The Searchers

15 people will select Harvard’s next president. The Crimson explores their backgrounds, careers, and priorities—and what they say about the future of the University. Click on members of the search committee throughout the story to learn more.

In early 2007, the search committee was at a crossroads. After months of flying across the country to court potential candidates for higher education’s most coveted job, the nine people searching for Harvard’s 28th president had two paths before them.

They could place a leading scientist at the helm of the University at a time when Harvard was expanding into Allston to grow its engineering and science programs. Or they could select a dean from within, an award-winning historian who had already turned down top jobs at universities across the country.

The margin of error was slim. Lawrence H. Summers’s presidency had imploded after only five years—the shortest presidency since the Civil War—once the Faculty of Arts and Sciences voted they had no confidence in his leadership. This choice would have to be the right one.

In late January 2006, the decision became simpler when chemist Thomas R. Cech dropped out of the race. Within weeks, the committee made its choice: Harvard’s next president—the first woman to ever hold the position—would be Drew G. Faust.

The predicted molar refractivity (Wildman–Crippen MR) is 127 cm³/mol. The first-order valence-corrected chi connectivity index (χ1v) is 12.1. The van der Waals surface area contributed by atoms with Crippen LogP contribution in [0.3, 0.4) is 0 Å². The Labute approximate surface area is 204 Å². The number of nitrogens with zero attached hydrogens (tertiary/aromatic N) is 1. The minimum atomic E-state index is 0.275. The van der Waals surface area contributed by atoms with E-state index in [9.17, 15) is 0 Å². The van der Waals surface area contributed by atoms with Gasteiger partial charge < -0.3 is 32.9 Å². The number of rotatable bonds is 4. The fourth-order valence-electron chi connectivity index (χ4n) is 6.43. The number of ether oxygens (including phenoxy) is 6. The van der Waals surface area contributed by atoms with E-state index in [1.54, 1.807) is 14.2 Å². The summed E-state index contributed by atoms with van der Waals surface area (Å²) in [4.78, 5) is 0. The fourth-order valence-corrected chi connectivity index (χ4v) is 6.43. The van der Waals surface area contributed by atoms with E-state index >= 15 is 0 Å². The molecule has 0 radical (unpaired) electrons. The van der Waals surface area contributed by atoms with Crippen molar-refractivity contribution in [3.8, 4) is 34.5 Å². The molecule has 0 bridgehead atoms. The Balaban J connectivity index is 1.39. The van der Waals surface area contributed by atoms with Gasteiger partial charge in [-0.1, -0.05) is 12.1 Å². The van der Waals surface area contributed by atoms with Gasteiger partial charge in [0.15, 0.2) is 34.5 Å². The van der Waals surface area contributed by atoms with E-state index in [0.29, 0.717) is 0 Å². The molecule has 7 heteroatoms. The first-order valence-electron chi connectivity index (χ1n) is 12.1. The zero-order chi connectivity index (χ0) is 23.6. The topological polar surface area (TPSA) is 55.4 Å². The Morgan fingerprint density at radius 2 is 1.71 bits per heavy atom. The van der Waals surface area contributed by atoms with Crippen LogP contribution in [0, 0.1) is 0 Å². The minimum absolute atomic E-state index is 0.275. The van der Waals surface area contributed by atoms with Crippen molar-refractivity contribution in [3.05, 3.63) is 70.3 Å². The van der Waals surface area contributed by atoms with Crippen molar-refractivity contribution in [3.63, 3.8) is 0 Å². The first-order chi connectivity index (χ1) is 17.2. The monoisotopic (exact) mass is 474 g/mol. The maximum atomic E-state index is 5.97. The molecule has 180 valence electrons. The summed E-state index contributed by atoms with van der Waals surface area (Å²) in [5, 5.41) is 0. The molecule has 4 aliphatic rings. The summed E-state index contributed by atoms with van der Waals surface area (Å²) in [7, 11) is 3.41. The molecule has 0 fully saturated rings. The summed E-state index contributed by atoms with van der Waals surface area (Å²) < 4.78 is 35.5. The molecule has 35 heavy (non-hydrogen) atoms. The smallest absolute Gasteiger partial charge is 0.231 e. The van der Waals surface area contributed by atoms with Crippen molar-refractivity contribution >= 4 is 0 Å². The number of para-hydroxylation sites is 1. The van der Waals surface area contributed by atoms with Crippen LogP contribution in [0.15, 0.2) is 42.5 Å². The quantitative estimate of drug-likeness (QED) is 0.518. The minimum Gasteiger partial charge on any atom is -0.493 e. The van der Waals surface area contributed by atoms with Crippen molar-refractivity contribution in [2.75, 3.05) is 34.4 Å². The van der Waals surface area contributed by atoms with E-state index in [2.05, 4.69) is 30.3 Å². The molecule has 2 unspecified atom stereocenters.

The committee’s selection set into motion initiatives that defined the next decade of life at Harvard: Faust united Harvard’s schools under the banner “One Harvard,” scrutinized the institution’s history and legacy of slavery, and led the University to break higher education records with a capital campaign that has so far raised $8 billion thus far.

Now, as Faust prepares to step down in June 2018, a new and expanded group of academics, lawyers, and business magnates will once again make a decision that will shape the lives of thousands of Harvard students, faculty, and staff over the next decade. Diverse in their backgrounds, the 15 search committee members’ priorities will soon become the priorities for the oldest university in North America—and, to some extent, for American higher education.

“In many ways there is no more visible job in academia than being president of the University. It’s a platform and a pulpit,” said Seth Farber ’86, an alumnus and prominent donor.

'Same Set of Broad Goals in Mind'

William F. Lee ’72, the senior fellow of the Harvard Corporation, keeps a low profile. An intellectual property lawyer for WilmerHale in Boston, he is far less visible on campus than Faust. Many students on Harvard’s campus would not likely know his name.

But as the chair of the committee selecting one of the most important people in American higher education, Lee enjoys broad influence over Harvard’s future. One of the two members of the current search committee who helped select Faust in 2007, Lee plans to find a candidate who will continue many of Faust’s major initiatives even as the nature of the job has changed in the last decade.

William F. Lee '72